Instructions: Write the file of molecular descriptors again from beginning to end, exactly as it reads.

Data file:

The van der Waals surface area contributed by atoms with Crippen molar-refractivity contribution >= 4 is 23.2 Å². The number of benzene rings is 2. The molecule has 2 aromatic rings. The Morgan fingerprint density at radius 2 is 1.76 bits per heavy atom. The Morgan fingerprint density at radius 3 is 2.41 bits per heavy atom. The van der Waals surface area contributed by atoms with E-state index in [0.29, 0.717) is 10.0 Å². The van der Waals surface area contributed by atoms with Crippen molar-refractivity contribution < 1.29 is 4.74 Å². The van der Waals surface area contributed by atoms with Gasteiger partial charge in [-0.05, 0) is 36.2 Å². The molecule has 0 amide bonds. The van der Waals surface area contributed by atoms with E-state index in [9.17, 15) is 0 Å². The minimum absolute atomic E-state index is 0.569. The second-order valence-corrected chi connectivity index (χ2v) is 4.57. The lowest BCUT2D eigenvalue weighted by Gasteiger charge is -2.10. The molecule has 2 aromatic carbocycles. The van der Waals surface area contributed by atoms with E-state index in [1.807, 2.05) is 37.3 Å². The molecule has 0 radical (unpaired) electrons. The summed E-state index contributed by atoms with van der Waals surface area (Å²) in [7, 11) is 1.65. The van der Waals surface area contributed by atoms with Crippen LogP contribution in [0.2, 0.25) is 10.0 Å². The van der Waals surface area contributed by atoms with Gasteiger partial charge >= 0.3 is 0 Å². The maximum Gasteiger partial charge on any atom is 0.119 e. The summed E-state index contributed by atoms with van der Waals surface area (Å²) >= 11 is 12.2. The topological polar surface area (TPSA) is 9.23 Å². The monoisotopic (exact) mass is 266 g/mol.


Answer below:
The van der Waals surface area contributed by atoms with Crippen molar-refractivity contribution >= 4 is 23.2 Å². The number of benzene rings is 2. The molecule has 2 aromatic rings. The Morgan fingerprint density at radius 2 is 1.76 bits per heavy atom. The Morgan fingerprint density at radius 3 is 2.41 bits per heavy atom. The van der Waals surface area contributed by atoms with E-state index in [0.29, 0.717) is 10.0 Å². The van der Waals surface area contributed by atoms with Crippen molar-refractivity contribution < 1.29 is 4.74 Å². The van der Waals surface area contributed by atoms with Gasteiger partial charge in [-0.05, 0) is 36.2 Å². The molecule has 0 amide bonds. The van der Waals surface area contributed by atoms with E-state index in [9.17, 15) is 0 Å². The minimum absolute atomic E-state index is 0.569. The second-order valence-corrected chi connectivity index (χ2v) is 4.57. The lowest BCUT2D eigenvalue weighted by Gasteiger charge is -2.10. The molecule has 2 aromatic carbocycles. The van der Waals surface area contributed by atoms with E-state index in [1.807, 2.05) is 37.3 Å². The molecule has 0 radical (unpaired) electrons. The summed E-state index contributed by atoms with van der Waals surface area (Å²) in [7, 11) is 1.65. The van der Waals surface area contributed by atoms with Crippen LogP contribution in [0.2, 0.25) is 10.0 Å². The van der Waals surface area contributed by atoms with Gasteiger partial charge >= 0.3 is 0 Å². The maximum Gasteiger partial charge on any atom is 0.119 e. The summed E-state index contributed by atoms with van der Waals surface area (Å²) >= 11 is 12.2. The topological polar surface area (TPSA) is 9.23 Å². The monoisotopic (exact) mass is 266 g/mol.